Now, let’s see how the GROUP BY clause works with real queries.

GROUP BY a Single Column

To help understand the effect of the GROUP BY clause, let's execute a simple query on the Orders table, which has recorded 196 individual orders. Below, you can see the first five entries in the table:

OrderIDCustomerIDEmployeeIDOrderDateShipperID
102489051996-07-043
102498161996-07-051
102503441996-07-082
102518431996-07-081
102527641996-07-092

Using the Orders table, let’s find out how many unique customers have placed an order. Here’s the query:

SELECT CustomerID 
FROM Orders
GROUP BY CustomerID

RESULT

Number of Records: 74
CustomerID
2
3
4
5
7

This is an example of a simple GROUP BY clause on a single column (CustomerID); the output places all the rows with the same value for the CustomerID column in the same group. It also returns the number of unique customers who have placed an order (74). Essentially, a GROUP BY clause without an aggregate function behaves similarly to a DISTINCT clause: it finds the unique values in a column.

Grouping can also be done by multiple columns. This is most useful when used with aggregate function(s).

Grouping with Aggregate Functions

The practical application of SQL’s GROUP BY command is summarizing statistical parameters for groups of data; this is usually achieved with aggregate functions. We’ll explore some examples now, using the Orders tables and the OrderDetails table, a sample of which is shown below:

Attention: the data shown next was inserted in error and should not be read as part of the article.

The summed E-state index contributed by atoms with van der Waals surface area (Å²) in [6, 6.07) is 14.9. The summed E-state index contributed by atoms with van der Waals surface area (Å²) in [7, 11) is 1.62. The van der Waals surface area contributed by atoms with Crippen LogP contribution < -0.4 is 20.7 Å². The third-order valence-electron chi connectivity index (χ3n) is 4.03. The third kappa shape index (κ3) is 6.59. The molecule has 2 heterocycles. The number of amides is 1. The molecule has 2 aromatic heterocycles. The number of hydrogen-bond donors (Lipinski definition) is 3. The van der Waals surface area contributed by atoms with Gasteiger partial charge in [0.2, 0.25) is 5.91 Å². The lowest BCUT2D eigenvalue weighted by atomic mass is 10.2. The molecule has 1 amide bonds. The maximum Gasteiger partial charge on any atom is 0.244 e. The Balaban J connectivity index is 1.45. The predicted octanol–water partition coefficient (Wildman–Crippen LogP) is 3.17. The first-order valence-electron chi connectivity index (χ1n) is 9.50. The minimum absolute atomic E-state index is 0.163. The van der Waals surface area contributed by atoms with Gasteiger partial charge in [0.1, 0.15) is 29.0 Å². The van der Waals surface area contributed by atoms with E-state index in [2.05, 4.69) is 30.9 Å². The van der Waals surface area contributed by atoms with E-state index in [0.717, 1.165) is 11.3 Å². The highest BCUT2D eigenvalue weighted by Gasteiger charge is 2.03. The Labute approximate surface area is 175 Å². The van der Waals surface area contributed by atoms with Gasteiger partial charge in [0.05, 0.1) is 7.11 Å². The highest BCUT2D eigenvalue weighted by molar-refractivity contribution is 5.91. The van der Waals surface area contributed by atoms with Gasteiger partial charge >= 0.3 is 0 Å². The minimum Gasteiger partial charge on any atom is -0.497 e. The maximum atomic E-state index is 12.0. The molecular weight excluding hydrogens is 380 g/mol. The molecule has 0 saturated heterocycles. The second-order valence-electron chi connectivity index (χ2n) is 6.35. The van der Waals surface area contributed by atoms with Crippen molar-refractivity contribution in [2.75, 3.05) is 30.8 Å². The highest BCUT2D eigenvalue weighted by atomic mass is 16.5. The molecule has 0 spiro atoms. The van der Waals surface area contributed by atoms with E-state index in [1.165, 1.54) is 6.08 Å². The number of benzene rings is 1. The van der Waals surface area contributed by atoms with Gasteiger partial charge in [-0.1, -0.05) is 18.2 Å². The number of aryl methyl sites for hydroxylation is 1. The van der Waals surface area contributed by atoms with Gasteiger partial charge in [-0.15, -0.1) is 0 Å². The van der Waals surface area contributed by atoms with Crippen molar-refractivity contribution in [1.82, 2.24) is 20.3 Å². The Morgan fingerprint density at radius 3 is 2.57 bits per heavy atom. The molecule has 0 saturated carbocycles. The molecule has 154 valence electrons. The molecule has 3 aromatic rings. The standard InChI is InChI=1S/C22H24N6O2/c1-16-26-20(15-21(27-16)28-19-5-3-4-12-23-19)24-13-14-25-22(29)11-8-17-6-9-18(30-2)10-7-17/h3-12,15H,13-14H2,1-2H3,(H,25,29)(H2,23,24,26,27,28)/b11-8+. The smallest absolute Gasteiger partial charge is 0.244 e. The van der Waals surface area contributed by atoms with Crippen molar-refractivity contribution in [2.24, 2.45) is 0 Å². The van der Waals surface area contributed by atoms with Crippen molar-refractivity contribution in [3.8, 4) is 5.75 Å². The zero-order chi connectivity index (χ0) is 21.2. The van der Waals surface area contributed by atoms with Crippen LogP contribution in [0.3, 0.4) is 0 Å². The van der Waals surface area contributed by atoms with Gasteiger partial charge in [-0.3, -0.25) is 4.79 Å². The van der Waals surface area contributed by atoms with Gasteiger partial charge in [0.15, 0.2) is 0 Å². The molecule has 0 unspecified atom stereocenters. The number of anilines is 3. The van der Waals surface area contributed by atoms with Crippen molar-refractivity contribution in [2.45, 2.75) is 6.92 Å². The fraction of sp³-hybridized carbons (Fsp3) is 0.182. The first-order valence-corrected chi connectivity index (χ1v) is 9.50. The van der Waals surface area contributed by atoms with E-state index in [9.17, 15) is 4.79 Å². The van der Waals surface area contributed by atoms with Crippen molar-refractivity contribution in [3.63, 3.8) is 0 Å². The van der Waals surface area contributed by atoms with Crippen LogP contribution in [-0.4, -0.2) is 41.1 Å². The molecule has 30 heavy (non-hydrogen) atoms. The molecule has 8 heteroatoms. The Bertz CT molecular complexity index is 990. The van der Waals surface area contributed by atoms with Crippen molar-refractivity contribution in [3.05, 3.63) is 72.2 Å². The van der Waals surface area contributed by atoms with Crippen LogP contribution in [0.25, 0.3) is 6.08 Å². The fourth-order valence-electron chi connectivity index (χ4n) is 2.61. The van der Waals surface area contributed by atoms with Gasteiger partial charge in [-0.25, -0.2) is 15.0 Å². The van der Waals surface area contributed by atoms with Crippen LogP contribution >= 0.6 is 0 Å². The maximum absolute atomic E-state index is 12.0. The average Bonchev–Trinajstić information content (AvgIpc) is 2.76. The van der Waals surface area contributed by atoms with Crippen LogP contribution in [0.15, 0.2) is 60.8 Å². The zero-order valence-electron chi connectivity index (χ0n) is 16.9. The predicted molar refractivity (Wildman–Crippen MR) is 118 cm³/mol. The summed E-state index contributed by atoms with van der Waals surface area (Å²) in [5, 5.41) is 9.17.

OrderDetailIDOrderIDProductIDQuantity
1102481112
2102484210
310248725
410249149
5102495140

MAX(), MIN(), AVG(), SUM()

GROUP BY is perfect for summarizing the statistical parameters of individual categories in your dataset. For example, let’s try to find the maximum, minimum, and average quantity of each ProductID per order and the total number of each product ordered. We’ll use the OrderDetails table and put the results in descending order by the sum quantities ordered for each product. This will shed light on the most popular ProductIDs. Here’s the query:

SELECT ProductID, MAX(Quantity), Min(Quantity), AVG(Quantity), SUM (Quantity)
FROM OrderDetails
GROUP BY ProductID
Order By SUM(Quantity) DESC

RESULT

Number of Records: 77
ProductIDMAX(Quantity)Min(Quantity)AVG(Quantity)SUM (Quantity)
3170432.714285714285715458
6080635.833333333333336430
35100441369
5970624.714285714285715346
260731341